Monday, October 31, 2011

My Memories Suite Winner!

Late last night (or rather, I guess it was really early this morning), I used random.org to pick a winner for the My Memories Suite giveaway.

Entry #7 was posted by lifeonahomestead -- October 30, 2011 at 5:22 pm.

Thank you everyone for entering! If you didn't win and would like to order My Memories Suite software, you can use the discount code STMMMS49512 to get a $10 discount off the purchase of the My Memories Suite Scrapbook software (regularly $39.97) and a $10 credit in the MyMemories store.

Goal Planning Monday

Now that we're back from vacation, I'm setting off in full catch-up and get-ahead for the holidays mode.

I've found that I make more progress if I have a goal in mind so I'm going to join the Mama Manuscripts Goal Planning Monday meme this week. I'll be back next Monday to report my progress.

Here are my goals for this week (in no particular order):

1. Finish putting away all of the stuff from vacation.

2. Re-organize medicines and medical supplies.

3. Clean off my dresser and put all the jewelry where it belongs.

4. Finish making a meal plan for this month, hopefully with recipes and shopping lists. (Yay for e-mealz.)

5. Clean kitchen before bed each night.

6. Plan and set out school assignments each evening.

7. Christmas projects -- I have a coupon code that expires November 6th.

8. Take stuff to Goodwill (aka move huge pile out of the floor of my bedroom).

9. Find a new pediatrician for Lauren.

10. Work on new chore assignments and a schedule.

Sunday, October 30, 2011

Moments to Cherish

I could share hundreds of pictures that we took last week while we were at Disney World. I'm sure I'll share lots more over the next few weeks, but tonight I want to share a few special moments -- a few of those moments that I'll treasure.

I sent this text to a friend shortly after leaving our hotel the first morning: "You can understand a teary eyed mom pushing her princess to Epcot. There were days that I never would've imagined this."


All of us will remember when we walked over to ride the Tea Cups, and Alice in Wonderland asked the kids if she could ride with them. I looked over at one point, and I'm not sure if Brennan or Alice was trying harder to make it spin.


She's a lucky little girl to have two big kids to take such good care of her. She'd often opt to ride beside them on the fast rides (aka rollercoasters) instead of with a parent.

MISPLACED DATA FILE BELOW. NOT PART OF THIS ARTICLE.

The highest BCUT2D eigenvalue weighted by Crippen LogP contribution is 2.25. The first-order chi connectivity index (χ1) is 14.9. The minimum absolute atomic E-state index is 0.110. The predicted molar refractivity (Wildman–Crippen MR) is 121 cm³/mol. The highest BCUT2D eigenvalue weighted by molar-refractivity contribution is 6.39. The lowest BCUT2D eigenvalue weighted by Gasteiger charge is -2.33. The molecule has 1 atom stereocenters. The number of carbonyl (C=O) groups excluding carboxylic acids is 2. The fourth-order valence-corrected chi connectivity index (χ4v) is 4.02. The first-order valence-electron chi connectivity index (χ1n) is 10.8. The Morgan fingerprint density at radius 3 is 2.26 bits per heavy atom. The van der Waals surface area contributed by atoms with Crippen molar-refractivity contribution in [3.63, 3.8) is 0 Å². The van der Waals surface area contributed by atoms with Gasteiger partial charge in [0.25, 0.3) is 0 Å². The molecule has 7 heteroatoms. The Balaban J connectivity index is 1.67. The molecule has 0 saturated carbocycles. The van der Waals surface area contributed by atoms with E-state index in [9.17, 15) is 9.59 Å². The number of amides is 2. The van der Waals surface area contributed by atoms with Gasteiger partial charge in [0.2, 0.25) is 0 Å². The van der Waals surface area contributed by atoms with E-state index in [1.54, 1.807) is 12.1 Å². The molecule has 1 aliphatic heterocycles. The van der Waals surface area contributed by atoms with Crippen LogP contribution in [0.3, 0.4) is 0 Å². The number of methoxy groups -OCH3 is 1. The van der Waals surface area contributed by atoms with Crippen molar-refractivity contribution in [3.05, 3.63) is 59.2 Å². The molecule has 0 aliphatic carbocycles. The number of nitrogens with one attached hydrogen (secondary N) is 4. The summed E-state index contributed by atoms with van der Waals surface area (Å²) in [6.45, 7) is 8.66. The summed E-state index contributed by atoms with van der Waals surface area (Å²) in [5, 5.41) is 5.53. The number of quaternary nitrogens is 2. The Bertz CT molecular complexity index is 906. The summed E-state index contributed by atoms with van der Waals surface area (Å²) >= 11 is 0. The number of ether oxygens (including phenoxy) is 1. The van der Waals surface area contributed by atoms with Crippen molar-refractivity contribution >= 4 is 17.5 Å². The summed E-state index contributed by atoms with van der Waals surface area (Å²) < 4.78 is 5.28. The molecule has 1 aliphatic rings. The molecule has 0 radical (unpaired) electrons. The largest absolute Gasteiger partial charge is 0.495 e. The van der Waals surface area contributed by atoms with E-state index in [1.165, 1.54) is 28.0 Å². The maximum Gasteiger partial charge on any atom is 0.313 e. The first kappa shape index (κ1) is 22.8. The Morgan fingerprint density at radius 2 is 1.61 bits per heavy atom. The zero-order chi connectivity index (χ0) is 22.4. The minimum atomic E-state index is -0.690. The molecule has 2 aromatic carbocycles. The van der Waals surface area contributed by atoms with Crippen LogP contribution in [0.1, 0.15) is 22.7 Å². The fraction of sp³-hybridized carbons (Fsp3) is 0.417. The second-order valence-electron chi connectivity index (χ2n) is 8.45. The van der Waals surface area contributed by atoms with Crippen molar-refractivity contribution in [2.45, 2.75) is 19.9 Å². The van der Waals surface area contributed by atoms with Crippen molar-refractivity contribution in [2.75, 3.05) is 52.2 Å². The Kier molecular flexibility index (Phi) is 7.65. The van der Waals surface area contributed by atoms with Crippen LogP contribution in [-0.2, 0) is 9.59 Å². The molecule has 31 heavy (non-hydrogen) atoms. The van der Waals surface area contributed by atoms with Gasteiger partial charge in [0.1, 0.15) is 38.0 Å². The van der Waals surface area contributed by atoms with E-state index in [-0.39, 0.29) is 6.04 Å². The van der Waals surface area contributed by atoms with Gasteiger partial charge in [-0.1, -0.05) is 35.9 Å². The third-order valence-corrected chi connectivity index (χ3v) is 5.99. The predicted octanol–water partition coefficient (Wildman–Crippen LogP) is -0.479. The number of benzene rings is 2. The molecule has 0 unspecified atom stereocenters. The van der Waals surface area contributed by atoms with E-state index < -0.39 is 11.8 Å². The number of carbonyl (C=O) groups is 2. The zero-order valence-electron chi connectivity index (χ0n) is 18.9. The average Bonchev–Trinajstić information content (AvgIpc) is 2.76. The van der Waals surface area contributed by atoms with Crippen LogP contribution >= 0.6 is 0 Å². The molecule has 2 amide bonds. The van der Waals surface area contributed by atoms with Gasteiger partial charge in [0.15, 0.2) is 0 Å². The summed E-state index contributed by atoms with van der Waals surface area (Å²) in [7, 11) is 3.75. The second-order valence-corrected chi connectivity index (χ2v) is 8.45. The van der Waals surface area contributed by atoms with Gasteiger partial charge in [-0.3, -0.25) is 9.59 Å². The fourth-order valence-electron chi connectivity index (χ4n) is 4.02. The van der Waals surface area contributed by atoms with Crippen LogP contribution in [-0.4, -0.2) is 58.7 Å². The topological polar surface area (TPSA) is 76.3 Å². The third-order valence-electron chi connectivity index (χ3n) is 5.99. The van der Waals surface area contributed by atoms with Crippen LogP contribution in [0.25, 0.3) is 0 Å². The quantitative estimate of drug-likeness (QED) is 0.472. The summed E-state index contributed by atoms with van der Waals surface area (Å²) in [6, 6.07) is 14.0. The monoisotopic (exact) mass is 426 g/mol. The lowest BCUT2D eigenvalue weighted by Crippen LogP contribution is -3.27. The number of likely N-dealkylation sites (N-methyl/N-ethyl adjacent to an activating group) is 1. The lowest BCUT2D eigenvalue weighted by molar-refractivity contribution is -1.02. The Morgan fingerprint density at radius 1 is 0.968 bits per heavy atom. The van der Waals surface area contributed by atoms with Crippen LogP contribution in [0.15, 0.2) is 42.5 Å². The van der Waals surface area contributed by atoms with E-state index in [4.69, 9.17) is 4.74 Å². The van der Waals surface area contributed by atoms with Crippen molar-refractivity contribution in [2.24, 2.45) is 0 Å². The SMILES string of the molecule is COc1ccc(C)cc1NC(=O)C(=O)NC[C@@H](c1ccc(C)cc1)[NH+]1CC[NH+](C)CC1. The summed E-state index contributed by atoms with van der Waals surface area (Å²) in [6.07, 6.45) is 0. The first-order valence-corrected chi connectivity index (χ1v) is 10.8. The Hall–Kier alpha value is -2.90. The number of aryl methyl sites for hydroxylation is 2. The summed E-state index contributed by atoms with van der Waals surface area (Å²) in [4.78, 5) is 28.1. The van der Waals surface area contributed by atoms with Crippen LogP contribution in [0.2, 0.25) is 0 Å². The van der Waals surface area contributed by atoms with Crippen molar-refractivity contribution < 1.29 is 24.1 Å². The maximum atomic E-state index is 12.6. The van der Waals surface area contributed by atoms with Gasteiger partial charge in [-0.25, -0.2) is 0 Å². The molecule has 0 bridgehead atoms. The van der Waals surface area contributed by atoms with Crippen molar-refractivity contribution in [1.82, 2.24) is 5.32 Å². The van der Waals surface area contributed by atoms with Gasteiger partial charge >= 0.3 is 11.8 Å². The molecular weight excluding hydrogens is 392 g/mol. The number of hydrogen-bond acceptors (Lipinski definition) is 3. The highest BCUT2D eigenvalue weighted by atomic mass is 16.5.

I never ceased to be amazed at the way all of the Disney castmembers went out of their way to say something nice to Lauren, and I don't think she ever got tired of being called Princess. Princess Aurora taught her how to hold her skirt and pose for pictures.


As Lauren met more of the characters and collected more autographs, she would get more excited about meeting them. I loved to see the way her face lit up during the parades and to hear her shout out to all of the characters that came by.


Sleep tight, my tired little princess...


Sunday, October 23, 2011

Review: Educating the WholeHearted Child

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How do I tell you about the best homeschool book that I've read in ages? How can I even start to describe the way I was touched and encouraged? How do I convey the way that this book didn't meet my expectations in one way but far exceeded anything I hoped for in so many other ways?

Educating the WholeHearted Child by Clay and Sally Clarkson truly is all that and more.

PhotobucketConfession time: When I found out that I would get to review this book, I didn't fully check out the product information page here. If I had, I would have known that the book is nearly 380 pages long. I could've even read the sample chapter and known that this was not a typical education book. This book isn't about teaching your child the basics of reading, writing, and arithmetic as I first assumed. It's not about how to stay sane while teaching one child algebra and keeping another child from coloring over her big brother's geography map either.